LOUISVILLE, Ky. – Entrepreneurs are, by their nature, self-starters who are passionate about their work. But how often are good public speaking skills confused with passion, leading to bad investment decisions?
That’s the question a group of University of Louisville College of Business researchers explored in a study published online recently in the journal “IEEE Transactions on Professional Communication.”
The researchers surveyed 40 student entrepreneurs about their passion for entrepreneurship. Then they recorded the entrepreneurs’ business pitches and showed the videos to investors. They asked the investors to rank and rate their perceptions of each of the entrepreneurs’ passion, and to discuss their reasoning. The researchers then conducted statistical analyses to assess whether the investors’ perceptions of passion aligned with the entrepreneurs’ reports of personal passion.
What they found was that investors did not do a very good job differentiating between the most and least passionate entrepreneurs. But that problem could be attributed to the entrepreneurs themselves. When entrepreneurs had weak presentation skills, it caused investors to underestimate passion. But when they had strong skills, it led investors to overestimate passion. For investors, that means “buyer beware,” as a good presenter may not have the follow-through it takes to keep a business going after a setback.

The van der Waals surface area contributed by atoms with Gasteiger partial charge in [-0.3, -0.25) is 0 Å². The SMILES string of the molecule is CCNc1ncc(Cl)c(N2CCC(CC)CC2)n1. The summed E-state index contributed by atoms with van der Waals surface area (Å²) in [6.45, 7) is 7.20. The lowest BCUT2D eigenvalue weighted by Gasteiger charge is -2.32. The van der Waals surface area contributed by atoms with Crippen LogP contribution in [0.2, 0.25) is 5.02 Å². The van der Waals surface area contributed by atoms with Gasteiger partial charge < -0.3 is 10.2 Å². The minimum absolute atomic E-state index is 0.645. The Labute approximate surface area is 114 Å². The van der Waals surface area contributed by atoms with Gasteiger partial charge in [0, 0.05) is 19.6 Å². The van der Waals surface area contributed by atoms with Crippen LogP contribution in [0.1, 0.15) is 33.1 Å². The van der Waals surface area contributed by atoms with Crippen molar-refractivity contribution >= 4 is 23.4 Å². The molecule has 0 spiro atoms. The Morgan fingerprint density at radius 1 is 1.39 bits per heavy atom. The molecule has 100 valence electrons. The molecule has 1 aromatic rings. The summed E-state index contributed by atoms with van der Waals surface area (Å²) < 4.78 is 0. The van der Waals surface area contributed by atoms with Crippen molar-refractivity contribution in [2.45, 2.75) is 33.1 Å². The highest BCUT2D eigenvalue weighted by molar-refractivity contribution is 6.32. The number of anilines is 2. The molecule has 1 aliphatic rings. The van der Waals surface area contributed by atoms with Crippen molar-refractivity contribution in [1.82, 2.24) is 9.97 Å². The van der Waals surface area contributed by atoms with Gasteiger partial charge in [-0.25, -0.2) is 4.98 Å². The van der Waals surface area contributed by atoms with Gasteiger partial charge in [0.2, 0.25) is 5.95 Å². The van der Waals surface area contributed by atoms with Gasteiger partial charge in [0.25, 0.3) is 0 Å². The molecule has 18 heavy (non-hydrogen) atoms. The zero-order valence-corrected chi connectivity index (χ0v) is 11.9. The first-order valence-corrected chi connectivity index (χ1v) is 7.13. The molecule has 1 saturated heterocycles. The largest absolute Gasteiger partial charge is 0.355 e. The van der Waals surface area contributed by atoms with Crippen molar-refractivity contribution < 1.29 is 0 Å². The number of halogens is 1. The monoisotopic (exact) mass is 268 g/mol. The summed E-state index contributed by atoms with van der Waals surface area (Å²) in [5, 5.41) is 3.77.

“ … Investors may miss investment opportunities with passionate entrepreneurs who are simply struggling with presentation skills, or make less than optimal investments in entrepreneurs who are projecting a passionate image but do not have the ‘fire in the belly’ to back up their message,” the researchers concluded.
The researchers were Kristen Lucas, associate professor in the College of Business; Sharon A. Kerrick, formerly of UofL and now interim business school dean at Bellarmine University; Jenna Haugen, assistant professor in the College of Business and Cole J. Crider, a PhD student in the College of Business.
The study will be published in the journal in December but is available online at http://ieeexplore.ieee.org/document/7604127/.